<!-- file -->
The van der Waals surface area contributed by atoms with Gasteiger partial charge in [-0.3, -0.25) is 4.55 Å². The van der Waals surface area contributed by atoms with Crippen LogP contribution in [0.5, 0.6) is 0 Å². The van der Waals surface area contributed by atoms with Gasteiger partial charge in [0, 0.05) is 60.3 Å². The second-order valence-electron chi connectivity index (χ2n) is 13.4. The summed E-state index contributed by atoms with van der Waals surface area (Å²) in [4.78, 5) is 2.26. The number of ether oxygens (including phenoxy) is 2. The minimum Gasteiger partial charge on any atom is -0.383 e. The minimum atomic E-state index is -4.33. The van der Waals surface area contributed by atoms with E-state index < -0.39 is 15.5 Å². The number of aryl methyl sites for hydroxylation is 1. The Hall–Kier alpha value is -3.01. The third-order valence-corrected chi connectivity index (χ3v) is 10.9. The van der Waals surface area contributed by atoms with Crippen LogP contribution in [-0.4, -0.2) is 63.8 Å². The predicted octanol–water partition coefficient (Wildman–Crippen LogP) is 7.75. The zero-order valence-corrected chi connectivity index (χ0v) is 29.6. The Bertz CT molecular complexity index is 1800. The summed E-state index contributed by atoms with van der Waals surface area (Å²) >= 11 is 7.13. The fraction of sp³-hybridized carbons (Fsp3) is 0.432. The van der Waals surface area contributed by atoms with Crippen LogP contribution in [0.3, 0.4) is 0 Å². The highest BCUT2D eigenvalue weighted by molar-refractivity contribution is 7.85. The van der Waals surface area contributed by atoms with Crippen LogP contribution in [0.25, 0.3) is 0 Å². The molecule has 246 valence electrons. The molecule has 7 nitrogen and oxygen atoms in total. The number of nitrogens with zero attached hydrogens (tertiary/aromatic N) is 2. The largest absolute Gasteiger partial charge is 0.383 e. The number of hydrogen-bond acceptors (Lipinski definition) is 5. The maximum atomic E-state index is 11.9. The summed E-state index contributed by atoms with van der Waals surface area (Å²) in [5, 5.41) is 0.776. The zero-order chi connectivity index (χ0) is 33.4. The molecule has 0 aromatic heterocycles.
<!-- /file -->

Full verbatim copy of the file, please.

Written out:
The van der Waals surface area contributed by atoms with Gasteiger partial charge in [-0.3, -0.25) is 4.55 Å². The van der Waals surface area contributed by atoms with Crippen LogP contribution in [0.5, 0.6) is 0 Å². The van der Waals surface area contributed by atoms with Gasteiger partial charge in [0, 0.05) is 60.3 Å². The second-order valence-electron chi connectivity index (χ2n) is 13.4. The summed E-state index contributed by atoms with van der Waals surface area (Å²) in [4.78, 5) is 2.26. The number of ether oxygens (including phenoxy) is 2. The minimum Gasteiger partial charge on any atom is -0.383 e. The minimum atomic E-state index is -4.33. The van der Waals surface area contributed by atoms with E-state index < -0.39 is 15.5 Å². The number of aryl methyl sites for hydroxylation is 1. The Hall–Kier alpha value is -3.01. The third-order valence-corrected chi connectivity index (χ3v) is 10.9. The van der Waals surface area contributed by atoms with Crippen LogP contribution in [-0.4, -0.2) is 63.8 Å². The predicted octanol–water partition coefficient (Wildman–Crippen LogP) is 7.75. The zero-order valence-corrected chi connectivity index (χ0v) is 29.6. The Bertz CT molecular complexity index is 1800. The summed E-state index contributed by atoms with van der Waals surface area (Å²) >= 11 is 7.13. The fraction of sp³-hybridized carbons (Fsp3) is 0.432. The van der Waals surface area contributed by atoms with Crippen LogP contribution in [0.3, 0.4) is 0 Å². The highest BCUT2D eigenvalue weighted by molar-refractivity contribution is 7.85. The van der Waals surface area contributed by atoms with Crippen LogP contribution in [0.25, 0.3) is 0 Å². The molecule has 246 valence electrons. The molecule has 7 nitrogen and oxygen atoms in total. The number of nitrogens with zero attached hydrogens (tertiary/aromatic N) is 2. The largest absolute Gasteiger partial charge is 0.383 e. The number of hydrogen-bond acceptors (Lipinski definition) is 5. The maximum atomic E-state index is 11.9. The summed E-state index contributed by atoms with van der Waals surface area (Å²) in [5, 5.41) is 0.776. The zero-order chi connectivity index (χ0) is 33.4. The molecule has 0 aromatic heterocycles.